Matthew Brandt: 1864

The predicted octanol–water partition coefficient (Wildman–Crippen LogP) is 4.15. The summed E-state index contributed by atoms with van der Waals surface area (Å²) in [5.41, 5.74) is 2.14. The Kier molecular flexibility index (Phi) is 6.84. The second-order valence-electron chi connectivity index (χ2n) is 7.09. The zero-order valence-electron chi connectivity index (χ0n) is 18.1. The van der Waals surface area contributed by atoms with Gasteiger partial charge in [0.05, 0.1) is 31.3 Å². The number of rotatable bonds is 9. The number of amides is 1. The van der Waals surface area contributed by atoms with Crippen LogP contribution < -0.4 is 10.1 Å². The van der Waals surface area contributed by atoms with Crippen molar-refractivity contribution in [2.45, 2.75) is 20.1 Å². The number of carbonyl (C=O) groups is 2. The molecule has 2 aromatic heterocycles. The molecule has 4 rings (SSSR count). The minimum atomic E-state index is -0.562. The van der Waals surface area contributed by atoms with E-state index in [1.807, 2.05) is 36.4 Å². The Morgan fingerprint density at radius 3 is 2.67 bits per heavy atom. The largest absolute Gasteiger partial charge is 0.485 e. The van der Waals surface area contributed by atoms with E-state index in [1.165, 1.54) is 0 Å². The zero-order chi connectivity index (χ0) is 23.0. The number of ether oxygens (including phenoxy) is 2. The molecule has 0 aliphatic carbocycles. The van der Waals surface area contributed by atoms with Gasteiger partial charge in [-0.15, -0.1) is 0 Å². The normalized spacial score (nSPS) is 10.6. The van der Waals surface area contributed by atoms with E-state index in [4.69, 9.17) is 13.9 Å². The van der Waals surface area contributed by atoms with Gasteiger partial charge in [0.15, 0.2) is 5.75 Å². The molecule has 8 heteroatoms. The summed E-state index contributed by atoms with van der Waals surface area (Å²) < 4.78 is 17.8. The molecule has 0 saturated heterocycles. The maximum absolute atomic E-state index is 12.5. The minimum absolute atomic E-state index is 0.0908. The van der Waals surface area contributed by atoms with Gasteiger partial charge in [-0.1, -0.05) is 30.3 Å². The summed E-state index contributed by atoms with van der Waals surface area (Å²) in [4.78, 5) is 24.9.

ATLANTA. April 5, 2017. Jackson Fine Art is proud to present new exhibitions from Matthew Brandt and Ruud van Empel, two contemporary artists whose works challenge preconceptions of traditional photography. Brandt is known for employing early processes that celebrate the material essence of analog photography, while van Empel’s digital composites result from the meticulous assemblage of hundreds of the artist’s own source photographs into one photorealistic image. On the evening of Friday, April 28th, from 6-8pm, we will host an opening reception with both artists in attendance. On Saturday, April 29th at 3:30pm, Ruud van Empel will give an artist’s talk at the gallery, followed by questions and a book signing. At 2pm, Matthew Brandt will speak at the Hill Auditorium for a program presented in cooperation with the High Museum. In Matthew Brandt’s work, the artist conflates subject and material, incorporating physical elements from the sources he’s depicting to create unique compositions that are technically inventive and conceptually sly. For Lakes and Reservoirs, his landscapes were bathed in the water of their subjects; 2014’s Dust featured reproductions of historical photographs of demolished structures, rendered in pigments borne of debris collected from those buildings’ contemporary sites. For 1864, his first exhibition at Jackson Fine Art, Brandt again turns to the archives, reinterpreting George N. Barnard’s photographs of a post-Sherman Atlanta by making images of a shattered city into peach pie. Brandt began working on 1864 in early 2017, informed by a February visit to Atlanta (his first) and a fascination with the online catalog of the Atlanta Journal Constitution. Fortifying the foundational ingredients of the 19th-century albumen print — egg whites, silver nitrate, and salt — with peaches, sugar, flour, cinnamon, and butter, Brandt plays with external assumptions about the South, at the same time evincing a complex understanding of the history his project excavates. Georgia’s reputation as the Peach State, now tenuous, calcified in the three decades following the Civil War. Brandt’s large scale photographs of the ruins of Union Depot, once situated between Pryor Street and Central Avenue, or Confederate Peachtree Street (then Whitehall), compress time, creating a symbolic conversation at turns funny and reverent, and loaded with unexpected associations. 1864’s landscapes will be exhibited alongside a series of still life peaches. These photographs were processed with the same recipe (see below) as the Barnard images, but composed using Styrofoam fruit made in China and purchased from eBay, in a gesture that situates the project squarely in the present.